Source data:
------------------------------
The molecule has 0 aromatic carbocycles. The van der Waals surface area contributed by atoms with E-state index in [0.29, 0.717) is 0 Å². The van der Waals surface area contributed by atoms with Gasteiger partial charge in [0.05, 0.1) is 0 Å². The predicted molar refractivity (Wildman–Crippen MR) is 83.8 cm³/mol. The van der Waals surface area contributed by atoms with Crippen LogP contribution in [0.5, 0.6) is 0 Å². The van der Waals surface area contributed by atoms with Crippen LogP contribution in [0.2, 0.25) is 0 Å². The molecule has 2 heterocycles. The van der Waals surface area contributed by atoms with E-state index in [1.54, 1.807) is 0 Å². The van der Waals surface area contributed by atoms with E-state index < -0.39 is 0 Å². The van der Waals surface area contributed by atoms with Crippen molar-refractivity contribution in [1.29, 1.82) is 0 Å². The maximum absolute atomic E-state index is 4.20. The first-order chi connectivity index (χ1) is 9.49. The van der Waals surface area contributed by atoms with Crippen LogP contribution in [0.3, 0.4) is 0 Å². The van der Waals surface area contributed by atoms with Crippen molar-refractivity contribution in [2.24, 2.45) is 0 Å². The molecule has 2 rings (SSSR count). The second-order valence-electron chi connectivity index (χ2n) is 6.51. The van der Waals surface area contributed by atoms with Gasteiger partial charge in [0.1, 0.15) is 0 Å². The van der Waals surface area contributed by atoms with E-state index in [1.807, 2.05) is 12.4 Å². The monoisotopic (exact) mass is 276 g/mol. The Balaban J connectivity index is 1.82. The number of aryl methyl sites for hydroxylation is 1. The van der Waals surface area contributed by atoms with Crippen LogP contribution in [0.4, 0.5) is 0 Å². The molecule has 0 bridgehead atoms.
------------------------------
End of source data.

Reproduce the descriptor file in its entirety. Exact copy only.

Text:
The molecule has 0 aromatic carbocycles. The van der Waals surface area contributed by atoms with E-state index in [0.29, 0.717) is 0 Å². The van der Waals surface area contributed by atoms with Gasteiger partial charge in [0.05, 0.1) is 0 Å². The predicted molar refractivity (Wildman–Crippen MR) is 83.8 cm³/mol. The van der Waals surface area contributed by atoms with Crippen LogP contribution in [0.5, 0.6) is 0 Å². The van der Waals surface area contributed by atoms with Crippen LogP contribution in [0.2, 0.25) is 0 Å². The molecule has 2 heterocycles. The van der Waals surface area contributed by atoms with E-state index in [1.54, 1.807) is 0 Å². The van der Waals surface area contributed by atoms with E-state index < -0.39 is 0 Å². The van der Waals surface area contributed by atoms with Crippen molar-refractivity contribution in [1.29, 1.82) is 0 Å². The maximum absolute atomic E-state index is 4.20. The first-order chi connectivity index (χ1) is 9.49. The van der Waals surface area contributed by atoms with Crippen LogP contribution in [0.3, 0.4) is 0 Å². The van der Waals surface area contributed by atoms with Crippen molar-refractivity contribution in [2.24, 2.45) is 0 Å². The molecule has 2 rings (SSSR count). The second-order valence-electron chi connectivity index (χ2n) is 6.51. The van der Waals surface area contributed by atoms with Gasteiger partial charge in [0.1, 0.15) is 0 Å². The van der Waals surface area contributed by atoms with E-state index in [1.807, 2.05) is 12.4 Å². The monoisotopic (exact) mass is 276 g/mol. The Balaban J connectivity index is 1.82. The number of aryl methyl sites for hydroxylation is 1. The van der Waals surface area contributed by atoms with Crippen LogP contribution in [0.4, 0.5) is 0 Å². The molecule has 0 bridgehead atoms.